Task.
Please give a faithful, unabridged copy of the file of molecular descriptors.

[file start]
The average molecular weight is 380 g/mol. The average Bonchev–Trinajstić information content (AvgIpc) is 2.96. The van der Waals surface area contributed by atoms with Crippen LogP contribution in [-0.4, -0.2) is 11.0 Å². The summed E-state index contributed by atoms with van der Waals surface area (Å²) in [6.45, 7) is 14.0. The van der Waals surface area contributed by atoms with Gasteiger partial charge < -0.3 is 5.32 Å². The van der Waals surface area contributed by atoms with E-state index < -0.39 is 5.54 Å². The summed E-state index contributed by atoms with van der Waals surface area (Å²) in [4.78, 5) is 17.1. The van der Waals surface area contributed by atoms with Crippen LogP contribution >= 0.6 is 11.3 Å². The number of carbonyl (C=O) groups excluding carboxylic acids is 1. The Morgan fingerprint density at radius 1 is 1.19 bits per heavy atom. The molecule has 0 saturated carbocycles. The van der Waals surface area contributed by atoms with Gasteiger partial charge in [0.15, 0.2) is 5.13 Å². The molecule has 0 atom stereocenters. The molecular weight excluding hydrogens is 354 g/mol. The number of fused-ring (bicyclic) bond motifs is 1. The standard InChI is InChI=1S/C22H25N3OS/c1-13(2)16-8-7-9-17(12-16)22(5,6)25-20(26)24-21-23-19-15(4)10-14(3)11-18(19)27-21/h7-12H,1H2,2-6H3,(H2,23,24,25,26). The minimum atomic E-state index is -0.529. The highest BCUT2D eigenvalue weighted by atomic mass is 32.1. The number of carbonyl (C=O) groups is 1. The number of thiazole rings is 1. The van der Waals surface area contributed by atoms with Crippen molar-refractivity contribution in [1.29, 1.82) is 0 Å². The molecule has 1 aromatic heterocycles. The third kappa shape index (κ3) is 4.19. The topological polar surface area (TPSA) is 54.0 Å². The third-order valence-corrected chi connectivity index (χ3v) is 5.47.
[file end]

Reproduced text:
The average molecular weight is 380 g/mol. The average Bonchev–Trinajstić information content (AvgIpc) is 2.96. The van der Waals surface area contributed by atoms with Crippen LogP contribution in [-0.4, -0.2) is 11.0 Å². The summed E-state index contributed by atoms with van der Waals surface area (Å²) in [6.45, 7) is 14.0. The van der Waals surface area contributed by atoms with Gasteiger partial charge < -0.3 is 5.32 Å². The van der Waals surface area contributed by atoms with E-state index < -0.39 is 5.54 Å². The summed E-state index contributed by atoms with van der Waals surface area (Å²) in [4.78, 5) is 17.1. The van der Waals surface area contributed by atoms with Crippen LogP contribution >= 0.6 is 11.3 Å². The number of carbonyl (C=O) groups excluding carboxylic acids is 1. The Morgan fingerprint density at radius 1 is 1.19 bits per heavy atom. The molecule has 0 saturated carbocycles. The van der Waals surface area contributed by atoms with Gasteiger partial charge in [0.15, 0.2) is 5.13 Å². The molecule has 0 atom stereocenters. The molecular weight excluding hydrogens is 354 g/mol. The number of fused-ring (bicyclic) bond motifs is 1. The standard InChI is InChI=1S/C22H25N3OS/c1-13(2)16-8-7-9-17(12-16)22(5,6)25-20(26)24-21-23-19-15(4)10-14(3)11-18(19)27-21/h7-12H,1H2,2-6H3,(H2,23,24,25,26). The minimum atomic E-state index is -0.529. The highest BCUT2D eigenvalue weighted by atomic mass is 32.1. The number of carbonyl (C=O) groups is 1. The number of thiazole rings is 1. The van der Waals surface area contributed by atoms with Crippen molar-refractivity contribution in [1.29, 1.82) is 0 Å². The molecule has 1 aromatic heterocycles. The third kappa shape index (κ3) is 4.19. The topological polar surface area (TPSA) is 54.0 Å². The third-order valence-corrected chi connectivity index (χ3v) is 5.47.